The sweet art and science behind homemade ice cream

Jul 20, 2017

Dana Cree is a dessert devotee and author of the seriously smart cookbook about making homemade ice cream; it's called Hello, My Name is Ice Cream. Contributor Joe Yonan spoke with her about the different kinds of ice cream and the essentials for making your own summertime treats like Donut Ice Cream and Popcorn Ice Cream at your home.

Joe Yonan: It’s obvious that you are a champion geek on the subject of ice cream, so I'm going to dive right in and ask you to explain the basic types of ice cream for us.

Dana Cree: The major types of ice cream would be soft-serve gelato and then the kind of ice cream you get in a scoop shop, which is considered American hard pack ice cream, and it's a very American invention. Within that category, there are four technical categories. The first one is custard-based ice creams, which have egg in them. The second one is Philadelphia-style ice cream, which does not have egg in it; it's just made out of dairy and sugar. That style is so predominant in America that we don't even know it as Philadelphia-style ice cream; we just call it ice cream. The third style is sherbet, which are very fruit-forward ice creams that are very low in butter fat. The fourth style is frozen yogurt. These are not to be confused with the goop that is injected into your cup and topped and sold by the pound, which has its place. These are American hard pack ice creams that highlight the flavor of yogurt.

JY: These are scoop-able.

DC: Yes.

JY: One of the big questions is why do you think that the ice cream that we make at home is so often not nearly as good as the commercial stuff?

DC: We're at a mechanical disadvantage at home. Professional ice cream makers have giant machines that are able to church five gallons of ice cream in a matter of eight minutes, and the texture of ice cream benefits heavily from making it as cold as possible as fast as possible, because the ice crystals that form are very small. They in turn also have freezers to harden the ice cream in a matter of two to four hours, and at home, we have home freezers which aren't that efficient. They'll keep an ice cube frozen,  but they don't necessarily keep ice cream as hard as we need it to be.  There are things you can do when you cook your base, which is the liquid batter, to reduce the amount of water in your ice cream base in the first place so there are less ice crystals to form. Follow some technique steps that include curing your ice cream base overnight, which is the hardest step in making ice cream at home, because I want my ice cream right away. I don't want to wait overnight to churn it and then wait another night for it to harden.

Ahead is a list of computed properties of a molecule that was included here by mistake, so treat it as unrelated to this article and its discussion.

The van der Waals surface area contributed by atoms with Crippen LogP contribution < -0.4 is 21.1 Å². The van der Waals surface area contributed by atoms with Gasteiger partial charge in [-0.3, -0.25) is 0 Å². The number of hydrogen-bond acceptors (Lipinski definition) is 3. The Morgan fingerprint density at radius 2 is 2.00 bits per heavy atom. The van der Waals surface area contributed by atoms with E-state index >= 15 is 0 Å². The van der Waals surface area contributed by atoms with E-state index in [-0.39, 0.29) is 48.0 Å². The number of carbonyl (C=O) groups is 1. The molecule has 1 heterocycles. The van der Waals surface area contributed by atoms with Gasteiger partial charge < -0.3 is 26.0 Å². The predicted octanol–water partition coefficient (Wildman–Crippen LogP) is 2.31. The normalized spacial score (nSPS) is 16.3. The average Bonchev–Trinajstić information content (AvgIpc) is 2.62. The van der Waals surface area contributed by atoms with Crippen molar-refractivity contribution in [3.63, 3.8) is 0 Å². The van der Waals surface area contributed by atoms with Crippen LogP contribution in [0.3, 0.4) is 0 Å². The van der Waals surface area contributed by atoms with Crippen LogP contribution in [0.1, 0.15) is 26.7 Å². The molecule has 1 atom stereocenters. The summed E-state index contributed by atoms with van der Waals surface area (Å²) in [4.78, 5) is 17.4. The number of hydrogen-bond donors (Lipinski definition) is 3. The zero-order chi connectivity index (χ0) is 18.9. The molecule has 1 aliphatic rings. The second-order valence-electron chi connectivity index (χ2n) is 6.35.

Dana Cree (Photo: Sandy Noto)

JY: One of the things that you emphasize are stabilizers. What's the role of a stabilizer in keeping ice cream the way that you want it to be?

DC:  A stabilizer is simply an ingredient that works to stabilize the size of the ice crystal in your ice cream, because water has a polar quality, meaning it really wants to pull together and form larger blobs of water or droplets. That'll happen in your freezer as the ice cream fluctuates in temperature, and the ice crystals will melt, the water will pull together, and then when it freezes again, the ice crystals will be much larger. Anybody who has bought a pint of ice cream, put it in the freezer, come back later and all of the sudden has icy ice cream will have seen this ice crystal enlargement. That's also the icy plague of homemade ice cream. A stabilizer is an ingredient that bonds with water so that when it goes through that freeze-thaw cycle, which is inevitable in our home freezers especially, water that melts is already bonded to something and can't join forces with other water molecules and has no choice but to refreeze as the same size ice crystal it melted from. There are several ingredients that we even have in our home pantry that can function as a stabilizer, everything from corn starch to gelatin - the original stabilizer in ice cream. It lost favor commercially around the turn of the century in favor of less expensive plant-based gums.